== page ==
Twitter and Facebook know that hordes of soccer fans will head online to talk about the World Cup this week, and both social networks want to be home to the conversation. They're each rolling out hubs and features dedicated to the World Cup, giving fans easy ways to follow along and show that they're watching.
Hashflags, trending hubs, and match scores
Twitter is even starting right with its sign-up form, giving people who make new accounts the ability to choose their team's flag as their profile image. But the highlight of Twitter's World Cup features is its dedicated timelines, which pull together tweets from major sources on the games.
You'll soon be able to access one major timeline just by looking for #worldcup, and from there, find links to all of the teams' accounts and scoreboards for each game. There are custom timelines for each individual match too, if you want to follow along even more closely. Finally, Twitter's bringing back what it calls Hashflags: when you hashtag a three-letter country code, such as #FRA or #GER, the country's flag will appear as an image right beside it.
Twitter's Vine video-sharing service also has a World Cup hub of its own — much like the Twitter hub, the Vine hub is focusing on videos created on location at the games and content from "key sources" in Brazil throughout the next month. While Vine's focus on video makes this a natural destination, we imagine a lot of World Cup fans will want to see more than six-second clips.
Facebook is taking a fairly similar approach. It's put together a hub called Trending World Cup, which also includes scores and news from the matches and a feed of posts from teams and players. Your own friends' posts will show up in the hub too, which will be accessible straight from Facebook's Trending area on the News Feed. Once the games start, people will be able to post what they're watching too by using the smiley icon that's used for sharing what you're doing.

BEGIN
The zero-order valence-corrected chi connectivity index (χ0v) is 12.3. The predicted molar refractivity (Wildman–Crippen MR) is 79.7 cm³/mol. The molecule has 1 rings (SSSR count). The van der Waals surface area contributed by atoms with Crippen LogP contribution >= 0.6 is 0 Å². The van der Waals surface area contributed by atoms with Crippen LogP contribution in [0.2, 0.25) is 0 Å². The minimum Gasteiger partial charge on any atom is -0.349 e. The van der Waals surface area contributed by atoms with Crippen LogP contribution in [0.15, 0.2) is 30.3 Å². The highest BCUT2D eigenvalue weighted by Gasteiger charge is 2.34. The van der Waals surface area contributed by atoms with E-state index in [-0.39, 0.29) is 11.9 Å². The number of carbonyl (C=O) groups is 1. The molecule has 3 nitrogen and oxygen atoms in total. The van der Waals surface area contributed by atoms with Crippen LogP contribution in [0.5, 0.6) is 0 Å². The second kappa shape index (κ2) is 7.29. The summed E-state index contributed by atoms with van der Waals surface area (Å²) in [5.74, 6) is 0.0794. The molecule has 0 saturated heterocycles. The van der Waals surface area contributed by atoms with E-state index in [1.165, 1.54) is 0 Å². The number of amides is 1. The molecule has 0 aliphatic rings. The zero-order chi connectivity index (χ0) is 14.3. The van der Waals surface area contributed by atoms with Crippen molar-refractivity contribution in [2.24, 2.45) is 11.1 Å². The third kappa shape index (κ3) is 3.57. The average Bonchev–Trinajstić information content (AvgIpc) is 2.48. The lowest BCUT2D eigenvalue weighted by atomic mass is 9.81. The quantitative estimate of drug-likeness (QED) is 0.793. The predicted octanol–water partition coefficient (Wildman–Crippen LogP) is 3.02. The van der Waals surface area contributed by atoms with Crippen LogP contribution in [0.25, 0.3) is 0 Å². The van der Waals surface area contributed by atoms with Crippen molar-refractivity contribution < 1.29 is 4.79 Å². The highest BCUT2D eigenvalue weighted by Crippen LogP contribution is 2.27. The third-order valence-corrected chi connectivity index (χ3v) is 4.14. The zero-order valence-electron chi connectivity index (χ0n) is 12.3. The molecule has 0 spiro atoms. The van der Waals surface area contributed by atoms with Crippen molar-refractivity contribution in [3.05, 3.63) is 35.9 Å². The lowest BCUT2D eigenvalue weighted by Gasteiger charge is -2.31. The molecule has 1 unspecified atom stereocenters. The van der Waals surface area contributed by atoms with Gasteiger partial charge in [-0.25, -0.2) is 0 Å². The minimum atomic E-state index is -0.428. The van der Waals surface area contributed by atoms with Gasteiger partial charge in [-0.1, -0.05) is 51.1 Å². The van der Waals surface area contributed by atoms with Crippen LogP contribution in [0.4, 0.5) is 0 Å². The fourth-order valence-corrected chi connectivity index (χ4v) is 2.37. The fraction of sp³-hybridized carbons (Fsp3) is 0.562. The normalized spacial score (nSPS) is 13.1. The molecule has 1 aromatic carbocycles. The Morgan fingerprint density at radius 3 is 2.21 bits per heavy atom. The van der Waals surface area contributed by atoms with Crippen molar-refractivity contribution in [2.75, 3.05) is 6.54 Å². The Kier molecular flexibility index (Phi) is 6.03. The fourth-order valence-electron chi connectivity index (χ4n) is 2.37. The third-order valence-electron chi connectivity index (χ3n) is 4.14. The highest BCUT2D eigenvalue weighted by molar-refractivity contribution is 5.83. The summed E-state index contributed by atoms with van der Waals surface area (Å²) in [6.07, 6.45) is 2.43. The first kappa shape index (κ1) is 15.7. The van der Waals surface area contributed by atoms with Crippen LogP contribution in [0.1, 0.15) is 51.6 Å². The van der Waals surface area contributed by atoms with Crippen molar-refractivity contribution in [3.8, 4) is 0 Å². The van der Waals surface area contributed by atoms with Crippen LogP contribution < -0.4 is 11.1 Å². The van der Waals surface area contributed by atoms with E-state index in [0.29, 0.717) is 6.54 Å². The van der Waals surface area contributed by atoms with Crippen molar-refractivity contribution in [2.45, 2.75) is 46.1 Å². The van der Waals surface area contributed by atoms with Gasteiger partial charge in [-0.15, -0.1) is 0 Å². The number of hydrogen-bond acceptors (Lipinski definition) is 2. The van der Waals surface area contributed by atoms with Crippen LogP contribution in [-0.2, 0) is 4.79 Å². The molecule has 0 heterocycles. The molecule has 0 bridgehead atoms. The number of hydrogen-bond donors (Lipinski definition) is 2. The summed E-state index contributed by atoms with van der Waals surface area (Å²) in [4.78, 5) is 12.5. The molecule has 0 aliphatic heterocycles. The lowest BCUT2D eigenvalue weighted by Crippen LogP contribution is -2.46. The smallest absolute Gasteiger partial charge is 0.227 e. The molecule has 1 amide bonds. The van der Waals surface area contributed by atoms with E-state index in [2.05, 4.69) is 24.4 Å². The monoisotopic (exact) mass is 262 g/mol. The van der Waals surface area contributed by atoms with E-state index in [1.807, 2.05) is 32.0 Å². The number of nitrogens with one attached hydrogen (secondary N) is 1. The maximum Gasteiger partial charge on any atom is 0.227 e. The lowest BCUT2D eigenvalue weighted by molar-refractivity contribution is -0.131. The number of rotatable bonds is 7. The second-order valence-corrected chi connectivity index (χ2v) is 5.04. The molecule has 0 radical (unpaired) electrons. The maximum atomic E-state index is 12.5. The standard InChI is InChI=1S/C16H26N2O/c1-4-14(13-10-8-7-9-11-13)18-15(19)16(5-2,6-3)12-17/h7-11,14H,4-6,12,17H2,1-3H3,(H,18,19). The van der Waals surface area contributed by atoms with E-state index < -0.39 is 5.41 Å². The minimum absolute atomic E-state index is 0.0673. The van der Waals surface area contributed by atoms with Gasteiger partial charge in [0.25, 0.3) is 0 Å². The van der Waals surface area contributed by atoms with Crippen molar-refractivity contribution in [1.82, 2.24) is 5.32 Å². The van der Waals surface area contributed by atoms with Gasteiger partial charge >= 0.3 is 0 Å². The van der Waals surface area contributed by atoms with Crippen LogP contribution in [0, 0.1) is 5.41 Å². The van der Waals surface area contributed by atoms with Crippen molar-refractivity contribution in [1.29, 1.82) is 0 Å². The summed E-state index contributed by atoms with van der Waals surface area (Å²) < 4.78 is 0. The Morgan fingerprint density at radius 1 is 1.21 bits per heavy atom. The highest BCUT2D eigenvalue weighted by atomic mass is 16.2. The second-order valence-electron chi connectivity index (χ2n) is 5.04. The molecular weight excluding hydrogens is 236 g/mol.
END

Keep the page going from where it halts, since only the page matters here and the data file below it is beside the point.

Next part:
In addition to the hub, Facebook has also put together an interactive map showing where fans of some of the World Cup's top players come from. The map is fairly simple and seems to be tapping into whoever follows these players' pages on Facebook, but the map lets you break down where those people are coming from by country and by city. Even if you might have guessed which countries like which players the most, it can still be interesting to explore.
Not to be left out, Google is also offering its own resources for keeping up with the World Cup. In addition to the stadium street view features Google announced last week, the company is also launching a special World Cup Google Trends page that will collect the "players, teams, and moments that are capturing the world's attention." Google Now and Google Search have also been tweaked to give quick access to World Cup results for those that want them, as well.
Update, June 11th, 2:45PM ET: This post has been updated to include information on Vine and Google's World Cup hubs.